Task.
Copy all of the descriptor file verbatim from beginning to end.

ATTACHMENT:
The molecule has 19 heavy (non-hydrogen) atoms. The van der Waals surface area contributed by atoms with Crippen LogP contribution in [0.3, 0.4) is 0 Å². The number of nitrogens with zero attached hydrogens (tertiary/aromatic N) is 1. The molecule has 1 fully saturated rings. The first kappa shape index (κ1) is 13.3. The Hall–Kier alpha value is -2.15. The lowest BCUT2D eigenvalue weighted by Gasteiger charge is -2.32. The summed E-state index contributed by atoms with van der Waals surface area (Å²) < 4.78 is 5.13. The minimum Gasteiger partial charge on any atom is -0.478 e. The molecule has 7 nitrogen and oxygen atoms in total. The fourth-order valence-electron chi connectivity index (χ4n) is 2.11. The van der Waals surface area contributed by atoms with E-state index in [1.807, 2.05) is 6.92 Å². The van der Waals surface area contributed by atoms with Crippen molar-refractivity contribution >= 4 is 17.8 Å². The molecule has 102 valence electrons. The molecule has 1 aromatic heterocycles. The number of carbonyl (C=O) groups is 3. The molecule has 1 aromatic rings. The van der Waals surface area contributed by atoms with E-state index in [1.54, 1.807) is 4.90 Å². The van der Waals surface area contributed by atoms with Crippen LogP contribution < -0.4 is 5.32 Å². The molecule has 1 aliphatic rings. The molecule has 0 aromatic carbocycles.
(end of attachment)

The molecule has 19 heavy (non-hydrogen) atoms. The van der Waals surface area contributed by atoms with Crippen LogP contribution in [0.3, 0.4) is 0 Å². The number of nitrogens with zero attached hydrogens (tertiary/aromatic N) is 1. The molecule has 1 fully saturated rings. The first kappa shape index (κ1) is 13.3. The Hall–Kier alpha value is -2.15. The lowest BCUT2D eigenvalue weighted by Gasteiger charge is -2.32. The summed E-state index contributed by atoms with van der Waals surface area (Å²) < 4.78 is 5.13. The minimum Gasteiger partial charge on any atom is -0.478 e. The molecule has 7 nitrogen and oxygen atoms in total. The fourth-order valence-electron chi connectivity index (χ4n) is 2.11. The van der Waals surface area contributed by atoms with E-state index in [1.807, 2.05) is 6.92 Å². The van der Waals surface area contributed by atoms with Crippen molar-refractivity contribution >= 4 is 17.8 Å². The molecule has 102 valence electrons. The molecule has 1 aromatic heterocycles. The number of carbonyl (C=O) groups is 3. The molecule has 1 aromatic rings. The van der Waals surface area contributed by atoms with E-state index in [1.54, 1.807) is 4.90 Å². The van der Waals surface area contributed by atoms with Crippen LogP contribution < -0.4 is 5.32 Å². The molecule has 1 aliphatic rings. The molecule has 0 aromatic carbocycles.